The Meaning of Transformations
Keywords:systems change, transformations, systems thinking, practitioner, transdisciplinary
“Transformations” are increasingly being sought as humanity approaches planetary boundaries that define the environmental limits within which societies can safely operate. Within social-ecological systems (SES) research, transformations are understood to affect different system elements simultaneously, occur at different rates and in distinct phases, and impact the system at multiple levels and temporal, spatial, and organizational scales. As this complexity implies, transformations are not predictable or controllable and can, at best be navigated. We draw on interviews with sixty practitioners within the Transformations Community to explore how their conception of ‘transformations’ highlights differences between interdisciplinary and transdisciplinary action research. Practitioners described transformation as a complex multi-level and multi-phase process and an engaged and embodied practice. They suggest that the ability to practice transformation is predicated on experiencing personal transformation, which involves re-examining assumptions and core beliefs through disruptive learning experiences. Transformations rely on forging alliances with marginal actors and communities to redress historical injustice, engaging powerful social and political actors and institutions who often resist the actions needed for sustainable and equitable futures. Accordingly, these practitioners emphasize that transformation was slow and unpredictable, requiring patient work by many people. Acknowledging that their work often has little immediate impact on transformation, transformation practitioners emphasize the importance of developing transformative capacity, which may lie latent until the time is right to catalyze systems change.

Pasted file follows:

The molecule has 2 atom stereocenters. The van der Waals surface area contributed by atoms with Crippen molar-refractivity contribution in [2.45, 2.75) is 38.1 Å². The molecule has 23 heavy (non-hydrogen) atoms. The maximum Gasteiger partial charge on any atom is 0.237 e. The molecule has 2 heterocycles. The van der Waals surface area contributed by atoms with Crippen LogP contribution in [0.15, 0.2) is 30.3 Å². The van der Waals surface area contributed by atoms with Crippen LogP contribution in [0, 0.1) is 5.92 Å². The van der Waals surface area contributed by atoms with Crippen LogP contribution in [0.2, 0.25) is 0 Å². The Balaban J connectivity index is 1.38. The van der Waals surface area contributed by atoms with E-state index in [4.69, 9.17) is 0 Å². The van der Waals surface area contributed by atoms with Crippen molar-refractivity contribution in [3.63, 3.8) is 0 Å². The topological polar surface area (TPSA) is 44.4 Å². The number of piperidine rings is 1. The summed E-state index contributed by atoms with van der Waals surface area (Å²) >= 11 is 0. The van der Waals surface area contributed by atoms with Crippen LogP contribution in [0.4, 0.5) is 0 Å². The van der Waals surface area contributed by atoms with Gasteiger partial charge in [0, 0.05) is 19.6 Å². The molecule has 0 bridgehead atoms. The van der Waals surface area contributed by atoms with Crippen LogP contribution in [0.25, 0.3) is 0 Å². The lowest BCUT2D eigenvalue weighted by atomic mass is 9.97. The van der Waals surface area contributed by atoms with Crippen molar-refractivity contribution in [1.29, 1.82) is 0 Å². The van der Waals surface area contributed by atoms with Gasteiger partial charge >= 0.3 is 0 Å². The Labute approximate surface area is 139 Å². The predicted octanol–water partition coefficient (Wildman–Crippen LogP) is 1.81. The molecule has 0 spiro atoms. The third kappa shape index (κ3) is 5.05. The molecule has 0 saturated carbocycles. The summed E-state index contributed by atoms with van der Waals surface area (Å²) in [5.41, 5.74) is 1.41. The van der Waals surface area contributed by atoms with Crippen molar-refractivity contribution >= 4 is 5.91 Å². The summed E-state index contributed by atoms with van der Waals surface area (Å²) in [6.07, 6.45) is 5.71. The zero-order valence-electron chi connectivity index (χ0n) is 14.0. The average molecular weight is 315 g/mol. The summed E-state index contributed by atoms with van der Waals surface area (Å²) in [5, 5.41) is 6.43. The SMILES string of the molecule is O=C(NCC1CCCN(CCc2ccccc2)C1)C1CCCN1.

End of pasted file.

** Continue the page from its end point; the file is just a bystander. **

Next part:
How to Cite
Copyright (c) 2022 Bruce Evan Goldstein, David Manuel-Navarrete, Raksha Balakrishna, Hallie Elrod (Author)
This work is licensed under a Creative Commons Attribution-NonCommercial-NoDerivatives 4.0 International License.
The Social Innovations Journal permits the Creative Commons License:
Attribution-NonCommercial-NoDerivs 3.0 Unported (CC BY-NC-ND 3.0)
Under the following terms:
Attribution — You must give appropriate credit, provide a link to the license, and indicate if changes were made. You may do so in any reasonable manner, but not in any way that suggests the licensor endorses you or your use.
NonCommercial — You may not use the material for commercial purposes.
NoDerivatives — If you remix, transform, or build upon the material, you may not distribute the modified material.
- No additional restrictions — You may not apply legal terms or technological measures that legally restrict others from doing anything the license permits.
- You do not have to comply with the license for elements of the material in the public domain or where your use is permitted by an applicable exception or limitation.
- No warranties are given. The license may not give you all of the permissions necessary for your intended use. For example, other rights such as publicity, privacy, or moral rights may limit how you use the material
Copyright and Publishing Rights
For the licenses indicated above, authors retain the copyright and full publishing rights without restrictions.